The U.S. Navy, along with China and many other navies, love aircraft carriers as their primary weapon of choice on the high seas. But not every nation can afford them. So, many countries have turned to sort of mini aircraft carriers, what many call the amphibious assault ship. We asked an expert to break them down and explain what they can do:
Few warships get as much attention as aircraft carriers. Massive in size and marvels of engineering, they are essential tools of power projection and symbols of national status.
Today, eight countries — the US, UK, France, Spain, Italy, India, Russia, and China — operate flattops capable of launching and landing fixed-wing aircraft, but the list grows when amphibious assault ships and helicopter carriers are included.
Amphibious assault ships and helicopter carriers evolved from the island-hoping campaigns of World War II. They allow for the simultaneous deployment of naval infantry and air support.
As multipurpose vessels, they can carry out other missions — notably anti-submarine warfare.
While not as imposing as full-fledged flattops, amphibious assault ships and helicopter carriers allow smaller navies to wield capabilities usually reserved to larger maritime powers.
The ships of Italy’s San Giorgio-class have been extensively modified since the first one was commissioned in 1988.
The first two ships, San Giorgio and San Marco, are 436 feet long and displace roughly 7,900 tons. The third, San Giusto, displaces over 8,000 tons.
The ships were designed as amphibious transport docks and have a well deck that can be flooded so amphibious vehicles can exit and enter. They can carry up to 350 soldiers and as many as 36 armored vehicles. They were initially armed with a bow-mounted 76mm gun, but only San Giusto still has one.
San Giorgio and San Marco were modified to have full-length decks from which four helicopters — mainly AW101s, AB-212s, or SH-90s — can operate. As a result, they can only carry two landing craft to transport troops and equipment. San Giusto can only operate one helicopter, but it can carry three landing craft.
In 2011, Algeria ordered an improved variant of the San Giorgio-class, which was commissioned as Kalaat Béni Abbès in 2014.
At 465 feet long, it is larger than its predecessors, though its deck is only 416 feet. It can carry 450 troops and has two landing spots for AW101 or Super Lynx helicopters. It is also armed with missiles in two vertical launchers and still has the bow-mounted 76mm gun.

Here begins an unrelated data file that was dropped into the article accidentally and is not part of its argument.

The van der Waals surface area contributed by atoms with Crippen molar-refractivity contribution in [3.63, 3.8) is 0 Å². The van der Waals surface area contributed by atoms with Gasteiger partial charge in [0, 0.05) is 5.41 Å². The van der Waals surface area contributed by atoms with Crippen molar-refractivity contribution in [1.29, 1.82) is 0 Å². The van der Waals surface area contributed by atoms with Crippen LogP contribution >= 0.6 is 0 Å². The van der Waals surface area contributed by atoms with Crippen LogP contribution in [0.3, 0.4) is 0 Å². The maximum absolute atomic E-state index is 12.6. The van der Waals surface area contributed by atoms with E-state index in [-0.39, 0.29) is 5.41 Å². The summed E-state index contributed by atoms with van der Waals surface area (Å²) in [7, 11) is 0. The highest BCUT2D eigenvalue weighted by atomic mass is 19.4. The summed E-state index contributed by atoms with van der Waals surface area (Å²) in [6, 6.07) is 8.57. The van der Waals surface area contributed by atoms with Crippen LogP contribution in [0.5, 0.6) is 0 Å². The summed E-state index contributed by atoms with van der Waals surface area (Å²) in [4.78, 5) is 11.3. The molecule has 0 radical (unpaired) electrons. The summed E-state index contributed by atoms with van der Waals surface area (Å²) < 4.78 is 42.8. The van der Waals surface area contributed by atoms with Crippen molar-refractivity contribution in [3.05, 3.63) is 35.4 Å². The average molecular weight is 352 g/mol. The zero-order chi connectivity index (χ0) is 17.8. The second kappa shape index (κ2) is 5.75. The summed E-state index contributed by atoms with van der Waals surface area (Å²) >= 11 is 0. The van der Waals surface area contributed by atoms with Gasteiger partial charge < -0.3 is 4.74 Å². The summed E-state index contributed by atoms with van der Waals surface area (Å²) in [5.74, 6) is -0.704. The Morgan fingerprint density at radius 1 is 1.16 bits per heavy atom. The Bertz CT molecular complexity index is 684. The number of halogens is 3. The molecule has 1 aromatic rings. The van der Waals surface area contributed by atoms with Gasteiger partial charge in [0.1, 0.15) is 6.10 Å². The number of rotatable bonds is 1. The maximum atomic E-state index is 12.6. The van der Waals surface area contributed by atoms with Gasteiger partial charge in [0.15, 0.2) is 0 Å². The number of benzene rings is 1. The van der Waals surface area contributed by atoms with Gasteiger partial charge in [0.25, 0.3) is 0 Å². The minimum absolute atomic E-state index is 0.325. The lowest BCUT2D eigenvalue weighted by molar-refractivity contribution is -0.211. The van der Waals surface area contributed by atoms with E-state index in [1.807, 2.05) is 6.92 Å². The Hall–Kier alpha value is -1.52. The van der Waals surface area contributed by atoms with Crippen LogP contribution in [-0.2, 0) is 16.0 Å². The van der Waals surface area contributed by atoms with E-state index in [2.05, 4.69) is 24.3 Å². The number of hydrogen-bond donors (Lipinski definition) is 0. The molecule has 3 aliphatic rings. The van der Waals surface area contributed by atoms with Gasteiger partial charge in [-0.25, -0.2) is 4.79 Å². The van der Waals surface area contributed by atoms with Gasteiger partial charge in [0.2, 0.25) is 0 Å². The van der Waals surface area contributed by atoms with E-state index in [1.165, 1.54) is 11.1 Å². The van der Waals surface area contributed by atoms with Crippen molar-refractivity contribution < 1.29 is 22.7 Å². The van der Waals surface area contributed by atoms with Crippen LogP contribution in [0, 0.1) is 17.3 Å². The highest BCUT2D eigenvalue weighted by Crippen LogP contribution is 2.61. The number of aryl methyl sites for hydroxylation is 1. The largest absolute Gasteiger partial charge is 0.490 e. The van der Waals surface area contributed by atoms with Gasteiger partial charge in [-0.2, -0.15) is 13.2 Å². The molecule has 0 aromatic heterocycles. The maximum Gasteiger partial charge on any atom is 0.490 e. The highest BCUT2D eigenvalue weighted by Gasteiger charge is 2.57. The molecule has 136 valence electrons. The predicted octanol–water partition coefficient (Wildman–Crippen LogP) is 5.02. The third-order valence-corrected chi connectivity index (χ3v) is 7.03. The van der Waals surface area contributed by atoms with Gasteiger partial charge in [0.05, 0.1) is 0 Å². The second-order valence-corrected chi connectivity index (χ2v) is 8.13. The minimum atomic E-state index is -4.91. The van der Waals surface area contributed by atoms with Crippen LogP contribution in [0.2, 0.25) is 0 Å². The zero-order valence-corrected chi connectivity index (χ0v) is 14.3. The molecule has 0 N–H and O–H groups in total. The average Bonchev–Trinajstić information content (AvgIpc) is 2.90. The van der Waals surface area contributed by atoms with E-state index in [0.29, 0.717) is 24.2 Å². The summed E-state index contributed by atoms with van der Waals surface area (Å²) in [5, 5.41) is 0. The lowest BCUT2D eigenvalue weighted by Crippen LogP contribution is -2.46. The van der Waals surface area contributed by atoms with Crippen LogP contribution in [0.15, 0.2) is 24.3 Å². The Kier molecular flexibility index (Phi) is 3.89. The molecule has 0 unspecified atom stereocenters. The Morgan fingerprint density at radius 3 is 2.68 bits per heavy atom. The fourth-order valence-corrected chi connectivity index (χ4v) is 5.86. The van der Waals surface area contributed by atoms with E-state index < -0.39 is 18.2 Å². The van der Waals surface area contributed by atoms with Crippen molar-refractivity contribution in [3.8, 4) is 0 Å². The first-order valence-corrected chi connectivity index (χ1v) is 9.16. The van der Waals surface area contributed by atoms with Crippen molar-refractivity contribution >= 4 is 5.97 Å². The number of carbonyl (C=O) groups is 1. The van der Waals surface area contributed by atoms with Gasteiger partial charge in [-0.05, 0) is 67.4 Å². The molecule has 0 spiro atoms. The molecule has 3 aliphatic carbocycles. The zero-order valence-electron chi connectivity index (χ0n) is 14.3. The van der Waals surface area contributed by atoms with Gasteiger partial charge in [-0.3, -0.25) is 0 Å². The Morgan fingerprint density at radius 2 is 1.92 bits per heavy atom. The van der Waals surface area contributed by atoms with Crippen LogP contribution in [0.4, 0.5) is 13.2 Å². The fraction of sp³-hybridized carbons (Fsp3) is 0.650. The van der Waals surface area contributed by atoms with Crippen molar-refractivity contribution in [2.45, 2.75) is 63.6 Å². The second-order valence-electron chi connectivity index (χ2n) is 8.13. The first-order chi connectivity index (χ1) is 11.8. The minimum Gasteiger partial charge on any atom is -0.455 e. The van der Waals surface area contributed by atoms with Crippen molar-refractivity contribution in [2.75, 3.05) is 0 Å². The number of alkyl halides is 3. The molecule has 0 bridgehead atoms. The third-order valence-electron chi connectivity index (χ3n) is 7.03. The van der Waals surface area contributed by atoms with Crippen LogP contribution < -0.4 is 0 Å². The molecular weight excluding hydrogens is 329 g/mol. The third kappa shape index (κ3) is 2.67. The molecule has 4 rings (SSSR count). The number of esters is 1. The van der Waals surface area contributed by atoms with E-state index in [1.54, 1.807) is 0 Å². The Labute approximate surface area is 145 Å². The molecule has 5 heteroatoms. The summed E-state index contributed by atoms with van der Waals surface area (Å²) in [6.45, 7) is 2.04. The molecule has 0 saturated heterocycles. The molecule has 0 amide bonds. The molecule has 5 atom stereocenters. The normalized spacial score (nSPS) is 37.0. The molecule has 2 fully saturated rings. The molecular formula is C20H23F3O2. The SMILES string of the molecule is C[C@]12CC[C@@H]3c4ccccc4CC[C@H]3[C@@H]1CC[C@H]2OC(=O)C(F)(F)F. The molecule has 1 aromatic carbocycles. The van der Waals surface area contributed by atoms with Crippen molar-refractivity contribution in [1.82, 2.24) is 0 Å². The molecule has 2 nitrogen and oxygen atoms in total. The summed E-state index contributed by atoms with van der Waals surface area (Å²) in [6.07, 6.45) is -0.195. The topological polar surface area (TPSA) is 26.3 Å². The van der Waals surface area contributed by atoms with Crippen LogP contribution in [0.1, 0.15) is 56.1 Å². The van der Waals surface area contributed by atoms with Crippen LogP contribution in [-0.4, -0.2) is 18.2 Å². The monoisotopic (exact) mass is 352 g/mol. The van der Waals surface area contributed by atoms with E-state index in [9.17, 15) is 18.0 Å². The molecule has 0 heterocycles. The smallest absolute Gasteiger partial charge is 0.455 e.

Type 0891A/Type 075
In 1997, China commissioned its first aviation ship, the Type 0891A, also known as the Shichang 82. It is 410 feet long and displaces 9,500 tons. Its deck has landing spots for at least two Harbin Z-9 helicopters.
With no armaments or internal hangar, the Shichang 82 is used almost exclusively for training and transport, but the experience of operating helicopters on it — and intense study of foreign navies — informed the design of China’s first real amphibious assault ship, the Type 075-class.
Displacing about 36,000 tons and measuring 778 feet, the Type 075 can carry 30 helicopters, mainly the Z-8, Z-9 and Z-20 models. Russian-made Ka-52K attack helicopters may also be part of the air wing.
Equipped with a floodable well deck, the Type 075s can carry dozens of armored vehicles, about 900 troops, and multiple hovercraft known as Landing Craft Air Cushion (LCAC).
Three Type 075s have been completed — two entered service in 2021 — China plans to have eight in total. There are also reports of interest in a follow-on subclass, the Type 076, which could feature electromagnetic catapults capable of launching fixed-wing drones.
In 1998, the British Royal Navy commissioned HMS Ocean, which was designed to carry 800 marines and up to 40 vehicles.
Ocean didn’t have a floodable well deck, but it was equipped with a stern ramp and four sets of davits on its sides to launch landing craft.
After 20 years in service with the Royal Navy, the ship was sold to Brazil in 2018. It was recommissioned the same year as Atlântico and was given upgrades. In 2020, Brazil announced that Atlântico could operate fixed-wing drones and tilt-rotor aircraft.
Its 660-foot deck can handle at least six helicopters simultaneously, mainly a combination of the EC725 Caracal, S-70B Seahawk, and AS350 Ecureuil models. Its hangar deck can store a total of 18 helicopters.
In 2005, the French Navy commissioned the first of its three Mistral-class amphibious assault ships. Each has a 652-foot deck and a full displacement of over 21,000 tons.
The Mistrals can flood their well decks to launch 450 troops, over a dozen vehicles, and four landing craft or two LCACs.
They can also carry 16 helicopters, six of which can operate on the flight deck at a time. The helicopters most commonly used aboard Mistrals are NH-90s and SA 330 Pumas.
Two Mistrals were built for Russia, but the contract was cancelled after Moscow annexed Crimea in 2014. The ships were instead sold to Egypt, which purchased dozens of Kamov Ka-52K, Kamov Ka-29TB, and Kamov Ka-27P helicopters from Russia — helicopters that Russia was planning to use on its Mistrals.